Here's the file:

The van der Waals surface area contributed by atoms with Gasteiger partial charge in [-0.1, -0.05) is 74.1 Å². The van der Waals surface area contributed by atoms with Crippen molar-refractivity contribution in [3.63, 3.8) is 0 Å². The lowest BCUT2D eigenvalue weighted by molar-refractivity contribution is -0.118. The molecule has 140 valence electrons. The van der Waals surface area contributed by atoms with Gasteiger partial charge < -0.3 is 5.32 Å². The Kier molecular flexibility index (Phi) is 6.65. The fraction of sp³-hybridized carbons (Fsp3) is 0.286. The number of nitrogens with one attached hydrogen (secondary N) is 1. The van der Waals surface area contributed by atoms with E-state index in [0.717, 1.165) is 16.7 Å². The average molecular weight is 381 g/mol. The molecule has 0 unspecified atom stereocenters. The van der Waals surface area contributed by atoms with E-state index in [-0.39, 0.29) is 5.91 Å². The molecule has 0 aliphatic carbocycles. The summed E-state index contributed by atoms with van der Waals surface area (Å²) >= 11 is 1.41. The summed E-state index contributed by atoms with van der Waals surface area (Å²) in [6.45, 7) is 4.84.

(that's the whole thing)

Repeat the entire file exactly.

The van der Waals surface area contributed by atoms with Gasteiger partial charge in [-0.1, -0.05) is 74.1 Å². The van der Waals surface area contributed by atoms with Crippen molar-refractivity contribution in [3.63, 3.8) is 0 Å². The lowest BCUT2D eigenvalue weighted by molar-refractivity contribution is -0.118. The molecule has 140 valence electrons. The van der Waals surface area contributed by atoms with Gasteiger partial charge < -0.3 is 5.32 Å². The Kier molecular flexibility index (Phi) is 6.65. The fraction of sp³-hybridized carbons (Fsp3) is 0.286. The number of nitrogens with one attached hydrogen (secondary N) is 1. The van der Waals surface area contributed by atoms with E-state index in [0.717, 1.165) is 16.7 Å². The average molecular weight is 381 g/mol. The molecule has 0 unspecified atom stereocenters. The van der Waals surface area contributed by atoms with E-state index in [-0.39, 0.29) is 5.91 Å². The molecule has 0 aliphatic carbocycles. The summed E-state index contributed by atoms with van der Waals surface area (Å²) >= 11 is 1.41. The summed E-state index contributed by atoms with van der Waals surface area (Å²) in [6.45, 7) is 4.84.